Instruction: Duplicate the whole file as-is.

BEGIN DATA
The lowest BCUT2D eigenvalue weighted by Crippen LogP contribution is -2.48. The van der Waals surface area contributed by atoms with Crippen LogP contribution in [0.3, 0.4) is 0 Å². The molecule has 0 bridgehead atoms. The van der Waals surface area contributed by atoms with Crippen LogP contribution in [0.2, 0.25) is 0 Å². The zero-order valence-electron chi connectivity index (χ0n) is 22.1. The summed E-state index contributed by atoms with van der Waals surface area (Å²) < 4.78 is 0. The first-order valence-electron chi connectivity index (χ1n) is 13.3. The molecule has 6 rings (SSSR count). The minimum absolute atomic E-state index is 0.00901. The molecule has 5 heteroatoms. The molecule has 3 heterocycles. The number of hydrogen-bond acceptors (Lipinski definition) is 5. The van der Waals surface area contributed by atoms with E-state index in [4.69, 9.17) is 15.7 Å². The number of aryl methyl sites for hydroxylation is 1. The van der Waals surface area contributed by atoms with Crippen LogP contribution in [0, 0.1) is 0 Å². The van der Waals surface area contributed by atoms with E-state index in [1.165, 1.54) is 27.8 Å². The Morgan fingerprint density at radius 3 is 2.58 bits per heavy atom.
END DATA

The lowest BCUT2D eigenvalue weighted by Crippen LogP contribution is -2.48. The van der Waals surface area contributed by atoms with Crippen LogP contribution in [0.3, 0.4) is 0 Å². The molecule has 0 bridgehead atoms. The van der Waals surface area contributed by atoms with Crippen LogP contribution in [0.2, 0.25) is 0 Å². The zero-order valence-electron chi connectivity index (χ0n) is 22.1. The summed E-state index contributed by atoms with van der Waals surface area (Å²) < 4.78 is 0. The first-order valence-electron chi connectivity index (χ1n) is 13.3. The molecule has 6 rings (SSSR count). The minimum absolute atomic E-state index is 0.00901. The molecule has 5 heteroatoms. The molecule has 3 heterocycles. The number of hydrogen-bond acceptors (Lipinski definition) is 5. The van der Waals surface area contributed by atoms with E-state index in [4.69, 9.17) is 15.7 Å². The number of aryl methyl sites for hydroxylation is 1. The van der Waals surface area contributed by atoms with Crippen LogP contribution in [0, 0.1) is 0 Å². The van der Waals surface area contributed by atoms with E-state index in [1.165, 1.54) is 27.8 Å². The Morgan fingerprint density at radius 3 is 2.58 bits per heavy atom.